The program, not funded under its own title in the past, has been subject to the political and administrative uncertainties of both OEO and HEW, and because of a lack of a secure financial base has never been able to assure its future with any certainty. This lack of security, plus an insufficient level of administrative and technical support, has impeded the full development of many of these centers in the past. We are, therefore, very much encouraged by title VI of this bill which provides specific enabling legislation and authorization for the Neighborhood Health Center programs and eliminates funding uncertainties of section 314(e) which, although used to fund these programs in the past, has provided no guarantee that the total funding under that section would support these centers.
Over the last 2 years the need for this specific authority has become increasingly evident, both because some 314(e) funds had been rechanneled for support of HMO development and, more recently, as a result of attempts made by HEW to severely curtail funds for these centers, claiming erroneously that they would become self-sufficient through Government and other third-party reimbursement mechanisms. We are pleased that this title makes provision for greater use of reimbursement, including, we assume, arrangements on a prepaid basis, but does not make full self-sufficiency mandatory for continued operation of the programs. As more universal financing mechanisms develop, it is important that Neighborhood Health Centers are administratively prepared to utilize them and, with the recent HMO legislation, to convert to a prepayment system, but this should be a transitional process and not an abrupt change.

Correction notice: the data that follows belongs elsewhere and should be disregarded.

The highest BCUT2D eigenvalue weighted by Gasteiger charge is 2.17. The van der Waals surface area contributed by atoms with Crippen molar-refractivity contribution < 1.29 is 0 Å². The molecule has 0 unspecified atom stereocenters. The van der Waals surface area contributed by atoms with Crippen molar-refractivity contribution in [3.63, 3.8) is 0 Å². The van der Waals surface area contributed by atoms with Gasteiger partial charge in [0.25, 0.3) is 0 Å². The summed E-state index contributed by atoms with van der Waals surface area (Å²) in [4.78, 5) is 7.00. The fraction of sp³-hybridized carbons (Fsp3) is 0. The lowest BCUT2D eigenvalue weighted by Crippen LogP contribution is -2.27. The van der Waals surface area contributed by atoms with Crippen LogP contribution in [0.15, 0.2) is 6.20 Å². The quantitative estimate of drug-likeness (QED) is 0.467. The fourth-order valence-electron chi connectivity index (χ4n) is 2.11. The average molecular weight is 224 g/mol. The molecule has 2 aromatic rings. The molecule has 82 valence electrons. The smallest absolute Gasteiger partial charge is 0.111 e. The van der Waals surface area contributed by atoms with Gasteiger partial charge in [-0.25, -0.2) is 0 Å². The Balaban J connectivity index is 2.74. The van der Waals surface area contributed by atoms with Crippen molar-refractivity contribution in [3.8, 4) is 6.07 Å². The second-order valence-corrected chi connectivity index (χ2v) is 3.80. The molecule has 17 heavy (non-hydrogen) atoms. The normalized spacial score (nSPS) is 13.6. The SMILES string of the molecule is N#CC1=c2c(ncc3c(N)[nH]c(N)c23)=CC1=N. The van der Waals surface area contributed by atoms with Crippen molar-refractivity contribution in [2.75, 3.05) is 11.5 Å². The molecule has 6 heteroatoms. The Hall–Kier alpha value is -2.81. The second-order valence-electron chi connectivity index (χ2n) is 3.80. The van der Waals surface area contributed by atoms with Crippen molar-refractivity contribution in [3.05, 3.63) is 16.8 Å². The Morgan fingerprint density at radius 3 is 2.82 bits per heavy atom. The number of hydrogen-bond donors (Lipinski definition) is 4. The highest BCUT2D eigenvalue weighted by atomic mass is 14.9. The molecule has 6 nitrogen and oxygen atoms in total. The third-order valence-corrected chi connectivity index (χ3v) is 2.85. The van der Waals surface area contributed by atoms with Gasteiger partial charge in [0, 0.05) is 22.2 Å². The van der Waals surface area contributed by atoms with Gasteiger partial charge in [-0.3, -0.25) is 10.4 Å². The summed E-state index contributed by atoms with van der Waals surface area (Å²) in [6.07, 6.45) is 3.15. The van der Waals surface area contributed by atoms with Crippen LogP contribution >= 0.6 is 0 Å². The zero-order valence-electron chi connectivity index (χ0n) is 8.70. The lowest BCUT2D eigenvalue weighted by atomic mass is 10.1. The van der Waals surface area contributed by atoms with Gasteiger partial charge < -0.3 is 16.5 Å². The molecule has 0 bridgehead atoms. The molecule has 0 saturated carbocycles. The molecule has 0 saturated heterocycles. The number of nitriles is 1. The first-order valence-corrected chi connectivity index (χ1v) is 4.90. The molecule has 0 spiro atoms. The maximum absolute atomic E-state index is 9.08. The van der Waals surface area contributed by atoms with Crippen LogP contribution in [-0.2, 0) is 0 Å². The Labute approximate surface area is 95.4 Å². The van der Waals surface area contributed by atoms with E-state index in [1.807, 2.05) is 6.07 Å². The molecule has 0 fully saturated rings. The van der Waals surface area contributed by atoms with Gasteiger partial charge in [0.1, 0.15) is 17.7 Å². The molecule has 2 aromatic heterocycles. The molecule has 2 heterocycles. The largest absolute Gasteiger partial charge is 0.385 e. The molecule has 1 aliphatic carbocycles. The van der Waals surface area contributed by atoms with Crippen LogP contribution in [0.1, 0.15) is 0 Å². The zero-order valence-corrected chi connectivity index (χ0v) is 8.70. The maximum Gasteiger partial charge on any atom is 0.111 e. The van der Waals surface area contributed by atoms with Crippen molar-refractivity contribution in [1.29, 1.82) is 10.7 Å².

The definition of primary services contained in section 330(b) (1) is excellent, although we would suggest that certain other preventive services be included, such as health education, nutrition and environment programs and dental care (at least preventive care for children). We include these for two reasons: First, most of the centers are presently providing those services and should be encouraged to continue doing so; and second, some of those services are considered as basic benefits under the HMO legislation and, if conversion of a Neighborhood Health Center is to be facilitated, they should be geared up to provide those benefits (these specifically include some dental care and health education).
The authorization levels provided appear sufficient, particularly as the centers become better equipped to utilize other reimbursement mechanisms.
One last comment which applies to not only title VI but to CMHC's and the migrant centers as well: Provision has been made under these titles for the development of quality assurance mechanisms, and we are pleased to see this included. There is some question presently as to whether effective mechanisms for assessing quality exist, and we hope, as we are sure you do, that the study provided for in the recent HMO bill will meet this need, and its resultant recommendations will be applied to all these programs.
In conclusion, we find H.R. 11511 to be an important bill which acknowledges the continued value of these programs and which makes some important changes in their direction and future implementation.